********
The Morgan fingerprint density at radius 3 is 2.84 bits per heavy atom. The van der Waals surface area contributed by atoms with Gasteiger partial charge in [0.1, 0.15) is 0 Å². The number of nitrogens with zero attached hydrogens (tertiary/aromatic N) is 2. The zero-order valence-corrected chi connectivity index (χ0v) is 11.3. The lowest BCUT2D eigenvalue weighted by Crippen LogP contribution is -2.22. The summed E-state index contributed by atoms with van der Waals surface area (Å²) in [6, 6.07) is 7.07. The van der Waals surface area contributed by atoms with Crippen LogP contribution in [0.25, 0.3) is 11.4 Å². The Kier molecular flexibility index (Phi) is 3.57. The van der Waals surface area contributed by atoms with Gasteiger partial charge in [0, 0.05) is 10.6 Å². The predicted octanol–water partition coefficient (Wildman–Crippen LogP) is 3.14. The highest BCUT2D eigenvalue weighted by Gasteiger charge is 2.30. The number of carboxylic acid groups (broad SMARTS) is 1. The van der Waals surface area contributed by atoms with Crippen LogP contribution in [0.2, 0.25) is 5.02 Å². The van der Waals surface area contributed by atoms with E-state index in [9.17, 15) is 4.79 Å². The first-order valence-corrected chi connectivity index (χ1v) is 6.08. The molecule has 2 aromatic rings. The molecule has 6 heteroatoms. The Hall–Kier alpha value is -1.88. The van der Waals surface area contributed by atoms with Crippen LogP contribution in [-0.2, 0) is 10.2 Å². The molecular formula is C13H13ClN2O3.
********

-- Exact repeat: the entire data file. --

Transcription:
The Morgan fingerprint density at radius 3 is 2.84 bits per heavy atom. The van der Waals surface area contributed by atoms with Gasteiger partial charge in [0.1, 0.15) is 0 Å². The number of nitrogens with zero attached hydrogens (tertiary/aromatic N) is 2. The zero-order valence-corrected chi connectivity index (χ0v) is 11.3. The lowest BCUT2D eigenvalue weighted by Crippen LogP contribution is -2.22. The summed E-state index contributed by atoms with van der Waals surface area (Å²) in [6, 6.07) is 7.07. The van der Waals surface area contributed by atoms with Crippen LogP contribution in [0.25, 0.3) is 11.4 Å². The Kier molecular flexibility index (Phi) is 3.57. The van der Waals surface area contributed by atoms with Gasteiger partial charge in [0, 0.05) is 10.6 Å². The predicted octanol–water partition coefficient (Wildman–Crippen LogP) is 3.14. The highest BCUT2D eigenvalue weighted by Gasteiger charge is 2.30. The number of carboxylic acid groups (broad SMARTS) is 1. The van der Waals surface area contributed by atoms with Crippen LogP contribution in [0.2, 0.25) is 5.02 Å². The van der Waals surface area contributed by atoms with E-state index in [9.17, 15) is 4.79 Å². The first-order valence-corrected chi connectivity index (χ1v) is 6.08. The molecule has 2 aromatic rings. The molecule has 6 heteroatoms. The Hall–Kier alpha value is -1.88. The van der Waals surface area contributed by atoms with Crippen LogP contribution in [-0.2, 0) is 10.2 Å². The molecular formula is C13H13ClN2O3.